You may have noticed that, based on these descriptions, SUPERHOT contains features of both hand-eye coordination and strategy games. It will give you a moment where you're considering the current positioning of your character relative to enemies and predicting where all the pieces will move next, a little like chess. Also similar to a strategy game, these moments of stillness have you planning the order you're going to dispatch the "Red Dudes" in and mentally mapping out your methods to do so. Because you die in one hit, stopping and thinking before you step forwards is a must. You even have to keep track of how many rounds are left in your gun, which means just like an action film protagonist, you know when "you're out". These tactical sections are interleaved with action sections where you're lining up reticles with bodies and dodging bullets. The frames of action are inherently moments in which time moves and the frames of strategy are those where time is pushed to the back burner. SUPERHOT's time-movement mechanic bakes varied pacing into the play; there are peaks in that pacing when game pieces move, then troughs when you're stationary and have some time to get a beat on your surroundings and think ahead.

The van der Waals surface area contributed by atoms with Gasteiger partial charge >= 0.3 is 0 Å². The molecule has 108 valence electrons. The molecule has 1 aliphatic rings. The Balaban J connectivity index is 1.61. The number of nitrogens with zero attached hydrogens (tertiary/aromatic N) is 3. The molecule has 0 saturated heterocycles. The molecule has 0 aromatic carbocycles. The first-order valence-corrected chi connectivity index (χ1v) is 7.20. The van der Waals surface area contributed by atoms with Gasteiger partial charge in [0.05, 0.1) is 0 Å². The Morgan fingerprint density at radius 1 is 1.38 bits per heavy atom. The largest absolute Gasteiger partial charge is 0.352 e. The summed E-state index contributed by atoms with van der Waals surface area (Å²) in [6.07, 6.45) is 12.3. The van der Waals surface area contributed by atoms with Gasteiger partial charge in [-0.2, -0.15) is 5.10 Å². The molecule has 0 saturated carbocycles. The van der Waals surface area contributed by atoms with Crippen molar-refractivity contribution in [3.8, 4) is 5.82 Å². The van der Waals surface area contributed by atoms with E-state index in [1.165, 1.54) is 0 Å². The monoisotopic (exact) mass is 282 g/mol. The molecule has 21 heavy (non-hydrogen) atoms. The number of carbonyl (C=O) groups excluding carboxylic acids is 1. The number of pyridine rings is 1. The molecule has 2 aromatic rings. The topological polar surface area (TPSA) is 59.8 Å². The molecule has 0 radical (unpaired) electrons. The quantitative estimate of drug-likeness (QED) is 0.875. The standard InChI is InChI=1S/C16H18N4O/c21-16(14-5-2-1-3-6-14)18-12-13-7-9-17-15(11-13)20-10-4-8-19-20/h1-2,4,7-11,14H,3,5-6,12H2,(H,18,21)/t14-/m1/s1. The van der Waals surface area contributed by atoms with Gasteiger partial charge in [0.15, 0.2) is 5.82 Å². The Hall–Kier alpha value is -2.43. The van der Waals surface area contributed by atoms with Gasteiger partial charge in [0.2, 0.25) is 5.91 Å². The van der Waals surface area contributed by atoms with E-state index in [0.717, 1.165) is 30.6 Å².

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This is an experience that puts the impact back into strategy games. Hand-eye coordination games involve the direct manipulation of objects and so have an inherent "feel" to them. If gameplay is designed and programmed properly, the reward for success is not just points or progression, it's also getting to see an enemy recoil from a punch or feeling our vehicle thunder down a track. However, in strategy games, we rarely perform physical operations directly; we get units to carry them out for us, and so we miss out on that feel. Just now and then though, a game with an even balance of action and strategy like SUPERHOT will come along; one that rewards perceptiveness and foresight like a strategy game, but that gives us the physical satisfaction of feeling our finger on a trigger or our punches connect with flesh like a hand-eye coordination game.